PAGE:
These days, it's a struggle to make your sports movie stick out. To make it relevant, it's even harder. We Are Marshall makes it through the first hour before collapsing into sports movie hell, but it's a strong hour that's worthy and notable.
We Are Marshall concerns the Thundering Herd's tragic plane crash in 1970 that killed all aboard, from coaches and players down to fans. The visuals are stunning, and the film wisely avoids showing the crash itself. Shots of the plane taking off are superb, and subsequent efforts as it flies overhead are incredible in their foreshadowing. The chaos on the ground following the inevitable is likewise outstanding.
Emotional impact cannot be denied as the town struggles with the repercussions of this event. Performances are strong, and character development is properly paced. Matthew McConaughey takes over the head coaching job as Jack Lengyel, a quirky yet intelligent coach who must handle the players and lasting memories of November 14.
His introduction is timed perfectly, arriving exactly when the film needed a lighter touch after wearing down its audience beforehand. The transition from deep drama to football movie is handled wonderfully, slowly pulling the audience away from a focus on the crash and into the game.
Unfortunately, it's about football. That means movie fans need to trudge through the countless generic scenes of the coach yelling at his players, the team fights/dissension, and the thrown together on-field squad everyone is counting on. Likewise, you'll end up with the unbearably stereotypical "last play," filled with slow motion, an impossible number of lineman dodged by the quarterback, and quick shots of the coaches staring in awe as the on-field theatrics play out.
It's been done hundreds if not thousands of times. It didn't need to happen again. At a little over two hours, the game sequences could have been mere minutes long and it wouldn't have destroyed any of the emotional pull built in the first hour. This football movie doesn't even need football. There's nothing special in terms of how the games were filmed or presented.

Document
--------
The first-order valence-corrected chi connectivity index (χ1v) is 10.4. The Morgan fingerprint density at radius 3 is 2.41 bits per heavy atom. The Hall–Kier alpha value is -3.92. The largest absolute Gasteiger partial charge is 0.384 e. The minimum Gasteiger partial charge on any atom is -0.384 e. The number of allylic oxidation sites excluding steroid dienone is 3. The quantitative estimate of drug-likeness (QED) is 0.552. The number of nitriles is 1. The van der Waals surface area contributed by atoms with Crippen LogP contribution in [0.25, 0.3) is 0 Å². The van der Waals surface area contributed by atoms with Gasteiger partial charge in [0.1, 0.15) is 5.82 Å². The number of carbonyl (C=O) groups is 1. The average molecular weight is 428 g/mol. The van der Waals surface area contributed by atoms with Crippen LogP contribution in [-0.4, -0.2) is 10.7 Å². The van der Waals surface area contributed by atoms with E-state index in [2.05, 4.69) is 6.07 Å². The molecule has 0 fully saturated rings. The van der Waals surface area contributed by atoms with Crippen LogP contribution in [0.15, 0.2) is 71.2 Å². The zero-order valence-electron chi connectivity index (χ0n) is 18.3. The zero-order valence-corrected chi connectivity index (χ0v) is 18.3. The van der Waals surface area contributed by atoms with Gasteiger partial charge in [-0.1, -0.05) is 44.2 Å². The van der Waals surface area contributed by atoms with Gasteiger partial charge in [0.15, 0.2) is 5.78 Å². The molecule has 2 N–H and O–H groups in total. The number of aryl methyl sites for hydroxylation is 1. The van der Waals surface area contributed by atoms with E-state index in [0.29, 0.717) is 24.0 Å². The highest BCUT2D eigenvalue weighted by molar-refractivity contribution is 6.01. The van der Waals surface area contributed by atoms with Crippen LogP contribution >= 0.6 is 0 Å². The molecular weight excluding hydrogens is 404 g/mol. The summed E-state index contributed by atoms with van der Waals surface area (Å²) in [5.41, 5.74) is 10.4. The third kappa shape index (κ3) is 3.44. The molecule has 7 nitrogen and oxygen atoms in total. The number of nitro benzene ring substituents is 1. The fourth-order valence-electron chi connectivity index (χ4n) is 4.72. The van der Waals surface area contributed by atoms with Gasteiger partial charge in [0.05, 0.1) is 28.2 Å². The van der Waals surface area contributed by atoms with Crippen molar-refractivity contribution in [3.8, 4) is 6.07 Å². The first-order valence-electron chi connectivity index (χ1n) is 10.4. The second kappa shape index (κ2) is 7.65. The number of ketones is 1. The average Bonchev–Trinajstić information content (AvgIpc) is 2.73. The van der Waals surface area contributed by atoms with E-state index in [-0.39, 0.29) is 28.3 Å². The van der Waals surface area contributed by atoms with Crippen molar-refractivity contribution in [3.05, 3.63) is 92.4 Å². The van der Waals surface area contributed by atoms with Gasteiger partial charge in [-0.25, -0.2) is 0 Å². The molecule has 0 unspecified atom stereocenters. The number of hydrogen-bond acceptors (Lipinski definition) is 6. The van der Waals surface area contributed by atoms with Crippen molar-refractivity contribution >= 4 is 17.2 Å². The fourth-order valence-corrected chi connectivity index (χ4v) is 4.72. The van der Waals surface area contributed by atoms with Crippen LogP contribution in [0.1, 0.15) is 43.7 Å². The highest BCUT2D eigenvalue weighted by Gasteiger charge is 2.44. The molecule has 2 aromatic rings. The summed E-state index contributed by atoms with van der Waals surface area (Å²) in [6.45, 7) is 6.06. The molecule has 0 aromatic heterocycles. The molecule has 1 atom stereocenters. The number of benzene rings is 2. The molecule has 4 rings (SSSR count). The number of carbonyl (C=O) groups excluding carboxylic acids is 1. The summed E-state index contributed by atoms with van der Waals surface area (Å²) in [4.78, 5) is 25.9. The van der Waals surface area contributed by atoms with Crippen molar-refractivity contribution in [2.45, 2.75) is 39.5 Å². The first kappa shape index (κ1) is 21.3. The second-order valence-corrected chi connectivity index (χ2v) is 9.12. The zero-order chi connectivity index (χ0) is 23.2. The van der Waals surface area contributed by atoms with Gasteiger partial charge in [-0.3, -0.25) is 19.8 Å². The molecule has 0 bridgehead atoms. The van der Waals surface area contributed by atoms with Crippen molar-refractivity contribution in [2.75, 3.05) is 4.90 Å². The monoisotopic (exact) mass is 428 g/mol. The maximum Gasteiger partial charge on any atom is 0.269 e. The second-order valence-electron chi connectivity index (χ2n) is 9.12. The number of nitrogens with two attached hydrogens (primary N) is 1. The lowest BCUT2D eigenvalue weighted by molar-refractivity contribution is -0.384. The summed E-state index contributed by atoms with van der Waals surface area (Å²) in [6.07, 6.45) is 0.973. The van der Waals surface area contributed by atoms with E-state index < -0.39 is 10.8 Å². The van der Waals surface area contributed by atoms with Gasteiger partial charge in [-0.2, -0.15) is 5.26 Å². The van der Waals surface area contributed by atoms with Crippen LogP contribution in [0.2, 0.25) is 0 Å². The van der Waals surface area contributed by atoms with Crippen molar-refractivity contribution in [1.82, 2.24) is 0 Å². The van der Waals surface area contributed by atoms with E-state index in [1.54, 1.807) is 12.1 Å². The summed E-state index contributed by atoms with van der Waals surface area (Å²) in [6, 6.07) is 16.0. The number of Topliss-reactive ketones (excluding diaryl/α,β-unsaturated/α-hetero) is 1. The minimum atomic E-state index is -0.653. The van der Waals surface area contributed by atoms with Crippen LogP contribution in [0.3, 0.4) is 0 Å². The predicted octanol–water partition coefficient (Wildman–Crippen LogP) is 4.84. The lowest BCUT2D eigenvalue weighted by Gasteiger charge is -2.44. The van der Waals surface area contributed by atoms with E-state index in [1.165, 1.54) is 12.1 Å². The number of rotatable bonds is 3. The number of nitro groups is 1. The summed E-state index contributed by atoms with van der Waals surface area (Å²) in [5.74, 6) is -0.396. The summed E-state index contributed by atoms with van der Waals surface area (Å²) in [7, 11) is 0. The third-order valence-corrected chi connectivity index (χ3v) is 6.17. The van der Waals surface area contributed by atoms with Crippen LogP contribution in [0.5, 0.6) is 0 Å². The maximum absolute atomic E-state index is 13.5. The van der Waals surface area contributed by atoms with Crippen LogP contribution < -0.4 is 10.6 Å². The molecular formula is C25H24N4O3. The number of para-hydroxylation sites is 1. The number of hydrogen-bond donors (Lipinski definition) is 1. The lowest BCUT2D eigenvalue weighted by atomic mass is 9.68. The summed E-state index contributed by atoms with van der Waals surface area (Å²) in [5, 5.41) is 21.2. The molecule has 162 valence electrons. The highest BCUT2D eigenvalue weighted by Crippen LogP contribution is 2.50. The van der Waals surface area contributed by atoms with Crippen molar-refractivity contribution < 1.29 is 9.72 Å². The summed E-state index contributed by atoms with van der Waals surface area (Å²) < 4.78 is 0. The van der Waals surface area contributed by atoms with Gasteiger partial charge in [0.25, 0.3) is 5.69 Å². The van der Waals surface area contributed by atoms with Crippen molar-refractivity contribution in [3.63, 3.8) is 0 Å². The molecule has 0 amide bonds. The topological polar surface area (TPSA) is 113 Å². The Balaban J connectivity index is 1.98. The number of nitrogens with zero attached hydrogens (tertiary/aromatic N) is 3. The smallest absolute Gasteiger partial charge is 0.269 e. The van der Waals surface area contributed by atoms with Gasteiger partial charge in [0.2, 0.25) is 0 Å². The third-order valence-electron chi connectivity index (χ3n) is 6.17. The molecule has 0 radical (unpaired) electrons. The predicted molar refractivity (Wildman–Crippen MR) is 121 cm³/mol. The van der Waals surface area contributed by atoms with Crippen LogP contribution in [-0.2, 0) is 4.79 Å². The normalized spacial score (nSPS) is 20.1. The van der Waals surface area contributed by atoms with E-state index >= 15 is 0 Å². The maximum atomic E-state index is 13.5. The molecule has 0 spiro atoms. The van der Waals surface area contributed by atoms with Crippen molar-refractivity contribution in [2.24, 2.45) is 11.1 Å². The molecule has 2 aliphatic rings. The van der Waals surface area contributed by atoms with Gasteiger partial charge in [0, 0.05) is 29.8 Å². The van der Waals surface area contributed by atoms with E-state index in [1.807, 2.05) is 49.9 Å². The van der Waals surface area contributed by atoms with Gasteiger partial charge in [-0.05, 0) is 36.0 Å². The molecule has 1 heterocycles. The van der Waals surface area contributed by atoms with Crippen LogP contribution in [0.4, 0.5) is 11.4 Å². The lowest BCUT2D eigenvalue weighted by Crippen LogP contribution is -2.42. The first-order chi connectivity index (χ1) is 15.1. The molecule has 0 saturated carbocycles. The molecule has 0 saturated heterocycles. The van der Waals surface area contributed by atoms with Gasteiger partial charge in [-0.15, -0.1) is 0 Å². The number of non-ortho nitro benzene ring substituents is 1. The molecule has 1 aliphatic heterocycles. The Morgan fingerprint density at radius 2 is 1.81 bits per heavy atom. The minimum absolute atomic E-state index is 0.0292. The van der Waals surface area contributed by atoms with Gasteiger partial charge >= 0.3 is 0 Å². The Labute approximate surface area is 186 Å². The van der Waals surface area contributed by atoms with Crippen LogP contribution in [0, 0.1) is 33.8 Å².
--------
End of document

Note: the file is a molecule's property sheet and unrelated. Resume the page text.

In addition, the players themselves are left completely undeveloped. Only one is given any significant screen time, and it leads to yet another clichéd storyline (true or not). Others are tossed onto the field and it's up to the audience to piece everything together.
While the clichés drag We Are Marshall to the limits if your patience, the narrative and respect for the material is constantly evident. This is an emotional recreation of a difficult period for the school. As a movie, it only manages to get things about half right.
Video quality is all over the place for this DVD release. Opening scenes prior to the crash are layered with an artificial grain, causing massive compression problems. Post-disaster, the grain is lifted yet the heavy artifacts remain. Color is bright and rich, with deep blacks in all scenes. Contrast is strong.
There's decent crowd audio to be had here utilizing the sound field to immerse the viewer in the game. Bass adds to the impact of the hits. The soundtrack provides decent accompaniment, though it tends to become lost in the mix.
Extras amount to almost nothing aside from a decent documentary, Legendary Coaches. While it features the real Coach Lengyel, its relevance to the film's story is fleeting. It's a 37-minute effort focusing on what coaches across all sports do to motivate players.
The only thing to play with in the menu beyond that is an embarrassing advertisement for Marshall University. While it lasts only one minute, it cheapens the movie and the DVD. It's incredible that space was wasted on something like this and nothing was given to the team that inspired the story. This is shameless promotion.
Other DVDs are available that focus specifically on the events featured. It's inexcusable that this disc is disrespectful enough not to include anything on the events that inspired it, not to mention the story made Warner Bros. $43 million. Warner released Return of the Thundering Herd, a 44 minute documentary distributed alongside the theatrical run of the film on DVD. It's worth tracking down, but it should have been here.